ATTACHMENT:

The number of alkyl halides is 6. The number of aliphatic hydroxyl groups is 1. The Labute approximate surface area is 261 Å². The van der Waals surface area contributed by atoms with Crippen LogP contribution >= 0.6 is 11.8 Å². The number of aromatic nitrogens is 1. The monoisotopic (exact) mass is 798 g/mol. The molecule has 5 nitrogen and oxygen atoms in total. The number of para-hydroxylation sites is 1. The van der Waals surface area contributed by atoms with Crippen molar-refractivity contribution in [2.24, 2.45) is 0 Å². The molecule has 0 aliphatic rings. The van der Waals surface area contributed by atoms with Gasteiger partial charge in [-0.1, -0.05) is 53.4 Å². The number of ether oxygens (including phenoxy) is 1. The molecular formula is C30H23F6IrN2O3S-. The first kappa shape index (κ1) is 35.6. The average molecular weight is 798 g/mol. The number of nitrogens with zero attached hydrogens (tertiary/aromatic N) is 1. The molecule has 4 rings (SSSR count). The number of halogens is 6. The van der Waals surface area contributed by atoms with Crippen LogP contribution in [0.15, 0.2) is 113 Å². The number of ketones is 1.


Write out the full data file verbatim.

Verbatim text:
The number of alkyl halides is 6. The number of aliphatic hydroxyl groups is 1. The Labute approximate surface area is 261 Å². The van der Waals surface area contributed by atoms with Crippen LogP contribution >= 0.6 is 11.8 Å². The number of aromatic nitrogens is 1. The monoisotopic (exact) mass is 798 g/mol. The molecule has 5 nitrogen and oxygen atoms in total. The number of para-hydroxylation sites is 1. The van der Waals surface area contributed by atoms with Crippen molar-refractivity contribution in [2.24, 2.45) is 0 Å². The molecule has 0 aliphatic rings. The van der Waals surface area contributed by atoms with Gasteiger partial charge in [-0.1, -0.05) is 53.4 Å². The number of ether oxygens (including phenoxy) is 1. The molecular formula is C30H23F6IrN2O3S-. The first kappa shape index (κ1) is 35.6. The average molecular weight is 798 g/mol. The number of nitrogens with zero attached hydrogens (tertiary/aromatic N) is 1. The molecule has 4 rings (SSSR count). The number of halogens is 6. The van der Waals surface area contributed by atoms with Crippen LogP contribution in [0.15, 0.2) is 113 Å². The number of ketones is 1.